Planting the seeds of hybrid plants essentially sets you back to the beginning of time.  Okay, slight exaggeration.  But, this is kind of the first step for farmers who have historically cultivated seeds going back hundreds of years. Dr. John Navazio in the above-referenced article tells a story about tomatoes that explains this process.  The tomatoes that were brought over to Europe several hundred years ago from the Americas were all cherry-tomato sized.  Somewhere between 200 and 300 years ago–after Europeans got over the idea that tomatoes were poisonous–farmers began selecting their desired traits.  The tomatoes “disseminated across the landscape in very diverse climates and were selected for new varieties by the humans who decided to give them the extra effort and domesticate them, the climatic influence that is natural selection, and then good old recombination in genetic terms. … How did they go from cherry tomatoes to these big beefsteaks in just 200-300 years? ….Every farmer, every eater, was a seed grower and they were totally tuned in to watching for variation and picking the best. It was plant breeding at its best by people who were in tune.”

This, of course, is what plant breeders try and speed up and control–with much success.  It would not now take 200 years to develop a beefsteak tomato from cherry tomatoes.  However, what you can’t get from hybrid is the genetic diversity to be resilient to your area.  So getting to the point where you have seeds that produce a general specific plant is just the first step.  The next is to plant it in your yard/garden/farm. Locally sourced, open pollinated seeds are genetically resilient. They are “adapted to the challenges of the specific geographic regions where they came from because there was always … strong natural selection on the material. People were not pampering it, people were not watering it with sophisticated irrigation, and so when you put plants under stress … you really start to see the variation. Then you have an opportunity to work in concert with natural selection if you care to improve your crops just like our ancestors did.”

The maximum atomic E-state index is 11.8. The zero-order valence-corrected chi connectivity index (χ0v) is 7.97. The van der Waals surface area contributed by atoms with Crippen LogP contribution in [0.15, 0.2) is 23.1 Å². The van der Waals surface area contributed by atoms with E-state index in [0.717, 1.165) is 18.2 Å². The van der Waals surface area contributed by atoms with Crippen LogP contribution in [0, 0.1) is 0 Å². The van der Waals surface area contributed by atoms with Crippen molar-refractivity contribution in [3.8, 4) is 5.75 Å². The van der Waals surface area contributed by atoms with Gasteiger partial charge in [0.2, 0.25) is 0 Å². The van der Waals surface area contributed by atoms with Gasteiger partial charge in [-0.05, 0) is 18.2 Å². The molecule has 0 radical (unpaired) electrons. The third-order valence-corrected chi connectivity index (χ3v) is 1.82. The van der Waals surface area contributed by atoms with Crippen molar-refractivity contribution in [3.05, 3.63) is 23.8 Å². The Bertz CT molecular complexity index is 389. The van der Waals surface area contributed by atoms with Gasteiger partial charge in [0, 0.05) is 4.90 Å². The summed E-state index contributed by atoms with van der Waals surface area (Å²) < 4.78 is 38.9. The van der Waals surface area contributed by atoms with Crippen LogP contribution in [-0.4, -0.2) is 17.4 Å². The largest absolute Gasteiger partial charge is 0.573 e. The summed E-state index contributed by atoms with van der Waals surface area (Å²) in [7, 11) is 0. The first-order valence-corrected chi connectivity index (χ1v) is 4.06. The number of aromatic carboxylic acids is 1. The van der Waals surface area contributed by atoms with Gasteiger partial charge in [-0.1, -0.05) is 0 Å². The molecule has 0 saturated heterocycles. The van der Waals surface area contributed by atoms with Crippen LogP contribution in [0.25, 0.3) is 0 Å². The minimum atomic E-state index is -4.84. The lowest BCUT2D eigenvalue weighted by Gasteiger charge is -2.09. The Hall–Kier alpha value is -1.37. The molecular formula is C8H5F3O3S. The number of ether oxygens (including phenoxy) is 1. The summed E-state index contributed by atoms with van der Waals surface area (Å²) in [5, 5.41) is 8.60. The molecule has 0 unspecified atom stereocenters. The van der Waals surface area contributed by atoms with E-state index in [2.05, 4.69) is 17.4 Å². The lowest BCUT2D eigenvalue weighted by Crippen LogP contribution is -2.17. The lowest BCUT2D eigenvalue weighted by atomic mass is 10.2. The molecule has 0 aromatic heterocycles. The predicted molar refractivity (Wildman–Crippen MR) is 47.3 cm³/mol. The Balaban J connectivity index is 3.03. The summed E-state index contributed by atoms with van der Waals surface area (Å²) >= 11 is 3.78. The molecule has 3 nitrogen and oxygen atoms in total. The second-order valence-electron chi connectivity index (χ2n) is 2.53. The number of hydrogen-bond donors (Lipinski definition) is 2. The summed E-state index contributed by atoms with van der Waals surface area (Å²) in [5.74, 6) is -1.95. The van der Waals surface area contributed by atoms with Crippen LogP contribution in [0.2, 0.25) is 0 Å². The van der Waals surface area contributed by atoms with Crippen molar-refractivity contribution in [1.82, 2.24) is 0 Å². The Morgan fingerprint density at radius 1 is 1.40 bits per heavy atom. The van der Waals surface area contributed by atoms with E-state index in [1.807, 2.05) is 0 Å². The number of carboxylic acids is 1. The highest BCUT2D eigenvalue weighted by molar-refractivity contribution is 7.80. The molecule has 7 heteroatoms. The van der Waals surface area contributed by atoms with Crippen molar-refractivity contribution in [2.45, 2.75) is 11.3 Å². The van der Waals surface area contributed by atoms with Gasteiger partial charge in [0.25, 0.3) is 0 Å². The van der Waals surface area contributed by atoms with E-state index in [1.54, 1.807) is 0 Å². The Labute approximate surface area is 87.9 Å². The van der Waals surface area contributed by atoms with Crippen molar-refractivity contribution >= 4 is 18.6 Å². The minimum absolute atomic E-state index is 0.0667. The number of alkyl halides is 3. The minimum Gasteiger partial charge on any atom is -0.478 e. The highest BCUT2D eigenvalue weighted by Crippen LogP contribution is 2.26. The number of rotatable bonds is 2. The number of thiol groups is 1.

I know…this topic is a bit mind-boggling.  My husband said it was too technical.  I think he lost interest pretty early on.  Though to be fair to me–and plants–he loses interest pretty quickly in most things early on.  However, I really wanted to understand why hybrids were not good source material for seeds.  And I wanted to try and explain it in a way that made sense.  I hope you stuck with me.

A company like Seed Savers sells seeds of plants that you can in turn collect seeds from or otherwise propagate with a high rate of success. They also sell non-gmo, untreated seeds with a huge collection of organic seeds. They promote and encourage heirloom varieties and encourage communities to exchange their own seeds. I’m in! I hope you are, too, and that we can start trading seeds.  Now… we have all learned that your seeds might not be the perfect seeds for my area, but that if they are open pollinated, they should at least produce enough diversity to result in some plants that are vigorous for my geographic region.   And then I can collect the seeds from those vigorous plants the next year–and so on and so on.  As Dr. Navazio explains, “Genetic resources need to be preserved and carefully managed. But they do constantly co-evolve with the humans who select them and who use them. If you have vital varieties that really work for people, that really feed people, then there is a constant interplay of the farmer, the variety, and selection, both natural and farmer selection, as well as adapting to all of these changes.”

What are you growing this year?